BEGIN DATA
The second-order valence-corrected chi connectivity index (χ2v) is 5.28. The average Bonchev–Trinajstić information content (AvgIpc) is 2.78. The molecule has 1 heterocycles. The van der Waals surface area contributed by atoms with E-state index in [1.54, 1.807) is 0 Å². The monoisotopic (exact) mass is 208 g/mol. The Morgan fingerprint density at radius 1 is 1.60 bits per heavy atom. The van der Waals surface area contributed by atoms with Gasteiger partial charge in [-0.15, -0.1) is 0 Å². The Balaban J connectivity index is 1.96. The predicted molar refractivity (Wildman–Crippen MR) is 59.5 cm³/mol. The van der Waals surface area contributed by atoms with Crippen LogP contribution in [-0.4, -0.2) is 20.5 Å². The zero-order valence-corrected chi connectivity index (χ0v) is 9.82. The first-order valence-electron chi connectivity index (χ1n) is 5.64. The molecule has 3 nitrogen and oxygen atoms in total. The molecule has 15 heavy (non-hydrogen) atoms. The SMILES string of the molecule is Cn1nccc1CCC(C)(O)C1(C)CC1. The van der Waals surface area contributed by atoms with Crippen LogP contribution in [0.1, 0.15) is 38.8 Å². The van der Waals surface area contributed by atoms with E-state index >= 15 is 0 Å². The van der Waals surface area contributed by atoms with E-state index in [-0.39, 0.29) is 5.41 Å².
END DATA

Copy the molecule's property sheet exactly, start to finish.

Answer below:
The second-order valence-corrected chi connectivity index (χ2v) is 5.28. The average Bonchev–Trinajstić information content (AvgIpc) is 2.78. The molecule has 1 heterocycles. The van der Waals surface area contributed by atoms with E-state index in [1.54, 1.807) is 0 Å². The monoisotopic (exact) mass is 208 g/mol. The Morgan fingerprint density at radius 1 is 1.60 bits per heavy atom. The van der Waals surface area contributed by atoms with Gasteiger partial charge in [-0.15, -0.1) is 0 Å². The Balaban J connectivity index is 1.96. The predicted molar refractivity (Wildman–Crippen MR) is 59.5 cm³/mol. The van der Waals surface area contributed by atoms with Crippen LogP contribution in [-0.4, -0.2) is 20.5 Å². The zero-order valence-corrected chi connectivity index (χ0v) is 9.82. The first-order valence-electron chi connectivity index (χ1n) is 5.64. The molecule has 3 nitrogen and oxygen atoms in total. The molecule has 15 heavy (non-hydrogen) atoms. The SMILES string of the molecule is Cn1nccc1CCC(C)(O)C1(C)CC1. The van der Waals surface area contributed by atoms with Crippen LogP contribution in [0.1, 0.15) is 38.8 Å². The van der Waals surface area contributed by atoms with E-state index >= 15 is 0 Å². The van der Waals surface area contributed by atoms with E-state index in [-0.39, 0.29) is 5.41 Å².